This Could Boost the Housing Market, Stock Market, and U.S. Economy — All at Once

by Andrew Zatlin

The Godfather… Indiana Jones… Back to the Future — some of the greatest film franchises in history have come in threes.

Today, we’re wrapping up a trilogy of our own…

With a look at the third reason 2024 is poised to be “The Year of the Bull.”

For a transcript of this video, see below. This transcript has been lightly edited for length and clarity.

This Could Boost the Housing Market, Stock Market, and U.S. Economy — All at Once

Welcome back to our look at why 2024 is set to be a banner year in the stock market.

So far, I’ve detailed the upcoming election, and the fact that the economy is in better shape than the “experts” would have you believe. Both of those elements will play a major role in the stock market’s performance this year.

Now it’s time to look at the third reason I’m convinced the market will deliver double-digit returns…

Rate Cuts Are Coming

That reason relates to interest rates — more specifically, interest-rate cuts.

You’ve probably heard a lot of chatter about pending interest-rate cuts. And I’d wager they’re coming down the pipeline.

But before we look toward the future, let’s recap how we got here.

In March 2022, interest rates went from near zero all the way to 5.5%. How did the stock market respond? In a word: poorly. Take a look:

This is a two-year snapshot of the S&P 500. When interest rates started going up, the stock market immediately started to crash. It ended up falling 13% in 2022. And it took much of 2023 to recover those losses.

If you were a stock-market investor during 2022 and 2023 — and you didn’t have the benefit of Moneyball Economics stock-picking — your total returns were a measly 5%.

Now let’s focus on where we’re at today…

Investors Have a Few Choices

If you’re an investor, you have a few choices when it comes to where to put your money. For example:

  1. You can put it into a money-market account, most of which are still paying out around 5% interest.
  2. You can put it into the stock market, which has historically returned about 8% a year (though it’s been annoyingly volatile the past few years).
  3. Or you could hand your money off to a private-equity fund, and hope the fund can deliver on its promise of double-digit returns.

During times of economic uncertainty like we’ve been in, the option most investors have gone with is the money-market account — a virtually zero-risk way to keep your money and earn solid returns. In fact, last year, a trillion dollars flowed into money-market funds.

But that’s about to change. Not only are interest rates expected to stop climbing, but they’re expected to drop in 2024. And as those rates drop, so will the interest offered through investments like money-market accounts.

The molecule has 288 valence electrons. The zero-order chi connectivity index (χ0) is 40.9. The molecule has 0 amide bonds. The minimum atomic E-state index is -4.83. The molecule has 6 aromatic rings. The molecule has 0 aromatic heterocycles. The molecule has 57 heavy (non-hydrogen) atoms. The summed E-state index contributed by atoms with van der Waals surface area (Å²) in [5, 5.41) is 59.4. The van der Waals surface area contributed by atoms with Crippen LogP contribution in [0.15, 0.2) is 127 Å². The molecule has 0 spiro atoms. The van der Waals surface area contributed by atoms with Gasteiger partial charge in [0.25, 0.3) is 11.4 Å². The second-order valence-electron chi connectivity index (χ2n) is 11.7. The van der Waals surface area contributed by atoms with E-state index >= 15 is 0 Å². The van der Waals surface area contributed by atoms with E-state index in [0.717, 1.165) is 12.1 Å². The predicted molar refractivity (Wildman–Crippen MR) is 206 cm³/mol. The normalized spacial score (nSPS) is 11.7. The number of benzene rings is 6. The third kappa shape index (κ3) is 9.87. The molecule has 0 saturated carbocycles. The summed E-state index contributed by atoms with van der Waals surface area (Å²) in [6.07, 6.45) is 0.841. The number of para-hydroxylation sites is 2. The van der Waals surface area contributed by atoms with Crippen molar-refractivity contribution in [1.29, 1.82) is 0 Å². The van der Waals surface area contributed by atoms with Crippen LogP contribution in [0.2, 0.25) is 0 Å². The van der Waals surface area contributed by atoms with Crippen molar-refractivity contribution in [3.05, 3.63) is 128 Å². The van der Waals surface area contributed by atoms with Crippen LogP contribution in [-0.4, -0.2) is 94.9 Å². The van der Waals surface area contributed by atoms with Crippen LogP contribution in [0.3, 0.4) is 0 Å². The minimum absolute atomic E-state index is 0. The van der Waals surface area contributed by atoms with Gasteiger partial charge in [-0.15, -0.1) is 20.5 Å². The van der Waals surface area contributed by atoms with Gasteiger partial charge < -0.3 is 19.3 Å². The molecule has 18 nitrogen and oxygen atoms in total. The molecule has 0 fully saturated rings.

That means more investors will be flocking back to the stock market and trying to capture the higher returns the market has historically doled out.

That’s the potential impact interest rates will have on money-market funds and the stock market. But what about the economy itself?

These Sectors Are About to Boom

Housing represents one-third of our nation’s economy. And as interest rates drop, so will mortgage rates. That’ll make buying a home more affordable (at least somewhat) and will jolt the economy.

But the effects of the jolt won’t stop there. As housing becomes more affordable, more buyers will turn to sectors like furniture, appliances, and electronics. Simply put, the economy is about to experience a major boost when interest rates fall, led by a surging housing market.

There’s also a benefit to lower interest rates that seems to be flying under the radar. I’m referring to private-equity deals and mergers and acquisitions (M&A) activity.

You see, 2023 was a terrible year for private equity and M&A deals. The value of private-equity deals dropped 55%, while the value of M&A activity dropped 41%. Total capital spent in these areas went from around $4 trillion in 2019 to $3 trillion last year.

A key reason we saw such a drop was that high interest rates meant that borrowing costs for a deal outweighed any potential value. But with lower interest rates, suddenly those borrowing costs will start to fall, and that’ll send M&A and private-equity deals surging. That missing trillion dollars could be back into play.

Stick With Me

The positive impact of interest-rate cuts can't be overstated. Everything from the housing industry to the economy to the stock market will surge as a result of these cuts.

It's just another reason I'm convinced 2024 will deliver double-digit returns to those who know when and where to invest. That's the insight I'll provide you with at Moneyball Economics, so stick around.

In the meantime, we're in it to win it. Zatlin out.

In it to win it,

Moneyball Economics